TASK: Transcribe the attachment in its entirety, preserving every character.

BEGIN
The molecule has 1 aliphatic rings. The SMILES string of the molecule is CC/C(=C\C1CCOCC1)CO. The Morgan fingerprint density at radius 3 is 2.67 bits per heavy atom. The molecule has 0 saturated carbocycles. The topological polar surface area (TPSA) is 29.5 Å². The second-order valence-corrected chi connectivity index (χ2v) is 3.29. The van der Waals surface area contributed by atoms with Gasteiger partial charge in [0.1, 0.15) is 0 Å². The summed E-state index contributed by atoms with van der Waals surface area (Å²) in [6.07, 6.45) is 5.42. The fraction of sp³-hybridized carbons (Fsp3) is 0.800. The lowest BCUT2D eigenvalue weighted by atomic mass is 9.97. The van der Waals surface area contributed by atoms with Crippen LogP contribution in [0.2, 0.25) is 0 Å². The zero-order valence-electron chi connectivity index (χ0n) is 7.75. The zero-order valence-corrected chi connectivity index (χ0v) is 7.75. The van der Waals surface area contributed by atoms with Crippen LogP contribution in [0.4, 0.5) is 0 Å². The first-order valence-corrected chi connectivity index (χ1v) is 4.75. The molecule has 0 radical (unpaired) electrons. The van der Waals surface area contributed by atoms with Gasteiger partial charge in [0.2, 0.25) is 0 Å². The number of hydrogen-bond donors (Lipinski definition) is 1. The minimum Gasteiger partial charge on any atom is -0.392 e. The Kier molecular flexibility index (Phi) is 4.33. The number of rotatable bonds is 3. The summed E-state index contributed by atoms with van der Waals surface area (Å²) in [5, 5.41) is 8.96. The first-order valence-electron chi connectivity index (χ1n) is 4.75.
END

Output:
The molecule has 1 aliphatic rings. The SMILES string of the molecule is CC/C(=C\C1CCOCC1)CO. The Morgan fingerprint density at radius 3 is 2.67 bits per heavy atom. The molecule has 0 saturated carbocycles. The topological polar surface area (TPSA) is 29.5 Å². The second-order valence-corrected chi connectivity index (χ2v) is 3.29. The van der Waals surface area contributed by atoms with Gasteiger partial charge in [0.1, 0.15) is 0 Å². The summed E-state index contributed by atoms with van der Waals surface area (Å²) in [6.07, 6.45) is 5.42. The fraction of sp³-hybridized carbons (Fsp3) is 0.800. The lowest BCUT2D eigenvalue weighted by atomic mass is 9.97. The van der Waals surface area contributed by atoms with Crippen LogP contribution in [0.2, 0.25) is 0 Å². The zero-order valence-electron chi connectivity index (χ0n) is 7.75. The zero-order valence-corrected chi connectivity index (χ0v) is 7.75. The van der Waals surface area contributed by atoms with Crippen LogP contribution in [0.4, 0.5) is 0 Å². The first-order valence-corrected chi connectivity index (χ1v) is 4.75. The molecule has 0 radical (unpaired) electrons. The van der Waals surface area contributed by atoms with Gasteiger partial charge in [0.2, 0.25) is 0 Å². The number of hydrogen-bond donors (Lipinski definition) is 1. The minimum Gasteiger partial charge on any atom is -0.392 e. The Kier molecular flexibility index (Phi) is 4.33. The number of rotatable bonds is 3. The summed E-state index contributed by atoms with van der Waals surface area (Å²) in [5, 5.41) is 8.96. The first-order valence-electron chi connectivity index (χ1n) is 4.75.